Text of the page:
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Josephine Clay Ford

From Wikipedia, the free encyclopedia

Josephine Clay Ford
BornJuly 7, 1923
DiedJune 1, 2005(2005-06-01) (aged 81)
Walter Buhl Ford II
(m. 1943; his death 1991)
Children4, including Alfred
Parent(s)Edsel Ford
Eleanor Lowthian Clay
RelativesHenry Ford (grandfather)
Henry Ford II (brother)

Josephine Clay "Dody" Ford (July 7, 1923 – June 1, 2005) was an American philanthropist and the only granddaughter of Henry Ford.[1]

Early life

Josephine was born in Dearborn, Michigan on July 7, 1923. She was the only daughter and third of four children born to Edsel Ford and his wife Eleanor Lowthian (née Clay) Ford.[1] Her siblings included Henry Ford II, who also served as chairman and CEO of Ford Motors, and William Clay Ford Sr.[2][3]

Her father was the only child of Henry Ford, founder of Ford Motors.[1][4]

Personal life

In 1943, she was married to Walter Buhl Ford II (1920–1991),[5] not a relative, whose family were prominent in the chemical business in the downriver suburbs of Detroit. He was a descendant of the other prominent families of Detroit including the banking Fords, the Buhl family and Brush family.[5] Walter Ford was himself involved in interior and industrial design and was the chairman and chief executive of Ford & Earl Design Associates.[2] They lived in Grosse Pointe Farms, Michigan and together were the parents of two sons and two daughters:[1][6]

Dody and her husband were also art collectors and owned paintings by Vincent van Gogh, Pierre-Auguste Renoir and Pablo Picasso.[2] Walter died in 1991 of pancreatic cancer.[5] Dody died on June 1, 2005 at the Henry Ford Hospital in Detroit.[1]


In 2001, Time magazine estimated her net worth at approximately $416 million.[14] In 2005 at the time of her death, she owned more than 13 million shares of Ford Motor stock.[15]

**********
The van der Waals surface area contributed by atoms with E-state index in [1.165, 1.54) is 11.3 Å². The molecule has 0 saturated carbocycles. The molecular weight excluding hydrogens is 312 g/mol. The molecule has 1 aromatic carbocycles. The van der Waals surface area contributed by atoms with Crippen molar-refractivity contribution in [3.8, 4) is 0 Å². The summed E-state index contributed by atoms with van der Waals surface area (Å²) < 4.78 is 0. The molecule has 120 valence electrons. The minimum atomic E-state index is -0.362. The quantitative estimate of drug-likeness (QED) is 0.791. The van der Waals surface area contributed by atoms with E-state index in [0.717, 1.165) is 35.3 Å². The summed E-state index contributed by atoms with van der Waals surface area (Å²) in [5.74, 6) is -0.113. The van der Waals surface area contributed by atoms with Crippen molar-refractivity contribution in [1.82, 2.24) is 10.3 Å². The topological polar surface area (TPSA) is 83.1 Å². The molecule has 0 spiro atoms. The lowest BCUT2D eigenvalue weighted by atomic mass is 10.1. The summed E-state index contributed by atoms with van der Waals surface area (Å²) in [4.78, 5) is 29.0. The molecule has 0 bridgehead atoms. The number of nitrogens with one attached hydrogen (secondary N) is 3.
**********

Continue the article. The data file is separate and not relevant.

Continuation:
Josephine and Walter Ford were major contributors to the College for Creative Studies (a $20,000,000 donation in 1997)[16] and the Detroit Institute of Arts among other institutions.[13] Dody donated Van Gogh's Portrait of the Postman Joseph Roulin, which was valued at $40,000,000, to the Detroit Institute of Arts in 1996.[13][17] She also donated large amounts of money for cancer research leading to the formation of the Josephine Ford Cancer Center.[14]

See also


  1. ^ a b c d e Press, The Associated (3 June 2005). "Josephine Clay Ford, 81, a Philanthropist, Dies". The New York Times. Retrieved 10 April 2018.
  2. ^ a b c "Philanthropist, Heiress Josephine Clay Ford, 81". The Washington Post. 2 June 2005. Retrieved 10 April 2018.
  3. ^ Martin, Douglas (9 March 2014). "William Clay Ford, Auto Family Scion and Detroit Lions Owner, Dies at 88". The New York Times. Retrieved 10 April 2018.
  4. ^ a b c d Mortimer, Jeff (June 16, 2003). "A simplified look at the Ford family tree". Automotive News. Retrieved 10 April 2018.
  5. ^ a b c "Art patron Walter Buhl Ford II dead at 71". UPI. October 28, 1991. Retrieved 10 April 2018.
  6. ^ Taylor III, Alex; Morrow, David J. (January 16, 1989). "FORDS FOR THE FUTURE The great-grandsons of Henry Ford -- Edsel II and William Clay Jr. -- want to run the family company. But CEO Donald Petersen has real doubts". Fortune. Retrieved 10 April 2018.
  7. ^ "Great-grandson of Ford founder dies". Ford Inside News Community. February 23, 2010. Retrieved 10 April 2018.
  8. ^ Muller, Joann (April 1, 2011). "Ford Family Shuffles Wealth". Forbes. Retrieved 10 April 2018.
  9. ^ "Miss Eleanor Ford Married to Student". The New York Times. January 18, 1967. Retrieved 10 April 2018.
  10. ^ Vardi, Nathan (November 10, 2009). "Founder Of Dooney & Bourke Gets Jail In Bribery Case". Forbes. Retrieved 10 April 2018.
  11. ^ "Board approved: Who lives at 960 Fifth Avenue?". Luxury Listings NYC. 13 April 2016. Retrieved 10 April 2018.
  12. ^ Times, Special To the New York (27 June 1971). "Miss Joey Ford Wed to John Ingle Jr". The New York Times. Retrieved 10 April 2018.
  13. ^ a b c Irwin, Jim (June 2, 2005). "Josephine Clay Ford, auto heiress, dies at 81". Daily Herald. Retrieved 10 April 2018.
  14. ^ a b "Josephine Clay Ford, auto heiress, dies at 81". Lewiston Sun Journal. 2 June 2005. Retrieved 10 April 2018.
  15. ^ Staff, From Times; Reports, Wire (2 June 2005). "Josephine Clay Ford. 81; Auto Family Philanthropist". Los Angeles Times. Retrieved 10 April 2018.
  16. ^ Meredith, Robyn (21 December 1997). "A Ford Gives $20 Million to Detroit College of Art and Design". The New York Times. Retrieved 10 April 2018.
  17. ^ Bradsher, Keith (29 March 2000). "ARTS IN AMERICA; A Detroit Museum on the Rebound With van Gogh". The New York Times. Retrieved 10 April 2018.

External links

This page was last edited on 27 August 2018, at 07:42
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